“She’s hot but I would never date her, man. She’s kind of weird — did you see the clothes she wears? I don’t know, I think if she had longer hair and normal clothes she’d go from like a 7 to a 10.”
The general male populace of my school was all too eager to share this opinion of me from the moment I hit puberty, when my body curved, twisted, cinched, and grew. These boys repeated the same phrases that, though expressed in different variations, only ever ranged from offensive to offensive.
One boy — let’s call him Bob — called me a “weirdo with a good ass.” He had large arms and a chiseled chest he sculpted every day at the school gym, lifting weights and grunting at his reflection as he flexed, pouted, and clenched. When someone asked, “Would you go for her?” he replied, “Sure, if she was at a party, I was drunk, she was drunk, and it would be a one-night thing. Nothing more, obviously. But man, she should really grow her hair and wear some clothes that don’t look like she’s a mix between a grandma and an ugly painting or something.”
Bob said this during my freshman year, on his way to the tennis courts for physical education. It was halfway through February on a cold winter’s day in England. The frozen grass crunched under my sneakers, goosebumps formed on my arm, the tips of my ears stung, and the tears flowing from my eyes stained my face.
I was always aware of these opinions of me. I have also always been aware of my independence and have wondered if perhaps being a little more quiet or dismissive would make me more likable. It’s unusual that I am the way that I am, considering that during the 12 years I lived in Jordan, I went to Friday lunches at my grandparents’ house, where women cleaned, gave birth, and cooked. At Ramadan, I sat with the women and the men sat meters away. I saw women’s lips sewed shut.
I thank my mother for my independence, but at the age of 15, I went through a time where I despised her for it and wished she would sew my mouth and cloud my mind. I wondered what I could do to make boys stop viewing me as a sex object — albeit one they didn’t desire or deem appropriate “girlfriend material.” I wondered what I could do to make them stop refusing to see the rest of me.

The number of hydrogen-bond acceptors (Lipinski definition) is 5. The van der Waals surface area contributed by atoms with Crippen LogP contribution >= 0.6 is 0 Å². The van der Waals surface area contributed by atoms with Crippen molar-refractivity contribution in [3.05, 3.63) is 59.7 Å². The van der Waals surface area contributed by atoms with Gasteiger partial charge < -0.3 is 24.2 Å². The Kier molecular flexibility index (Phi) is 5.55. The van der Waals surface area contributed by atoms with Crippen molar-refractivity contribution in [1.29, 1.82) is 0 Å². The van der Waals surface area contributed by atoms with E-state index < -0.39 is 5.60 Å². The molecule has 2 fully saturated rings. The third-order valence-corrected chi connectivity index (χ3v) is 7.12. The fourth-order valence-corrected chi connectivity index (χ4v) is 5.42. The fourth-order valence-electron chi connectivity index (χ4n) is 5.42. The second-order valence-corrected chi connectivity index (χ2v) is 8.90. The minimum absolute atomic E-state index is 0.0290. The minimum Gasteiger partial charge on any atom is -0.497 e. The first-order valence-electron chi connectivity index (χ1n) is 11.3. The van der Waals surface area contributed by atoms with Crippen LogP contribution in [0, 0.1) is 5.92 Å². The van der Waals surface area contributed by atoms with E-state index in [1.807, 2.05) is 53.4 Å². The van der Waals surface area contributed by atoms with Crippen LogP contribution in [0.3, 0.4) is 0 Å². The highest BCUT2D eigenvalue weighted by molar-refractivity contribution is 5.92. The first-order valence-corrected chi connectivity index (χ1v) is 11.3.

I eventually exchanged my true feelings in order to attempt to feel that I fit in, to be deemed more worthy by my male counterparts. I wore clothes I didn’t like but knew they did — boring tank tops and skinny jeans instead of the long shimmery skirts, vintage t-shirts, lacy long sleeved-blouses, Stella platforms, and black berets I longed to wear. I would sit idly in class and Snapchat instead of study. Social media allowed me to appear however I thought others wanted me to, so I sent frivolous photos with a pout or a generic smile, as well as the odd provocative mirror selfie. On Instagram, I wanted to post photos of the art that inspired me, the brief snapshots of my life that I found beautiful. But these posts were misunderstood as more reasons for the argument of my “strangeness.”
But should I slip and dare to reveal my quirky, independent self, I would immediately go back to being a sculpture in their museum of lust and nothing more. Never talked to directly, only addressed in short, suggestive phrases and looked upon with raised eyebrows and tilted heads that wondered why I was the way I was. I couldn’t tell them why, I couldn’t give them a reason, so I decided to let everyone else decide. I let Bob and all the other Bobs tell people who I was going to be, so if you wanted to know who I was, I would tell you to just ask Bob.
Walking this line became even more puzzling when I went to parties and the familiar boys who criticized my romantic viability but praised my physicality — now with lowered inhibitions and looking for a quick hookup with a girl worthy and attractive enough to get them a pat on the back from their comrades on Monday — were suddenly interested in me. For a fleeting moment, they genuinely wanted to talk to me. They wanted to hear what I had to say to fulfill their underlying incentive of hooking up with the attractive but unusual feminist with a once-puzzling fashion sense. Too unworthy to actually talk to sober, but just right for a quick, drunk canoodle.
There was a rumor during the beginning of sophomore year (I was 15) that a boy, an intimidating senior, had a crush on me. He had green eyes and shaggy hair. One day, the sun made a rare appearance (for England), and I sat outside, perched against a bench listening to Kweku Collins and Russ. This boy — let’s call him Jim — came up to me. He was walking purposefully. I was immediately overly aware of my flaws and idiosyncrasies that I knew would deter him.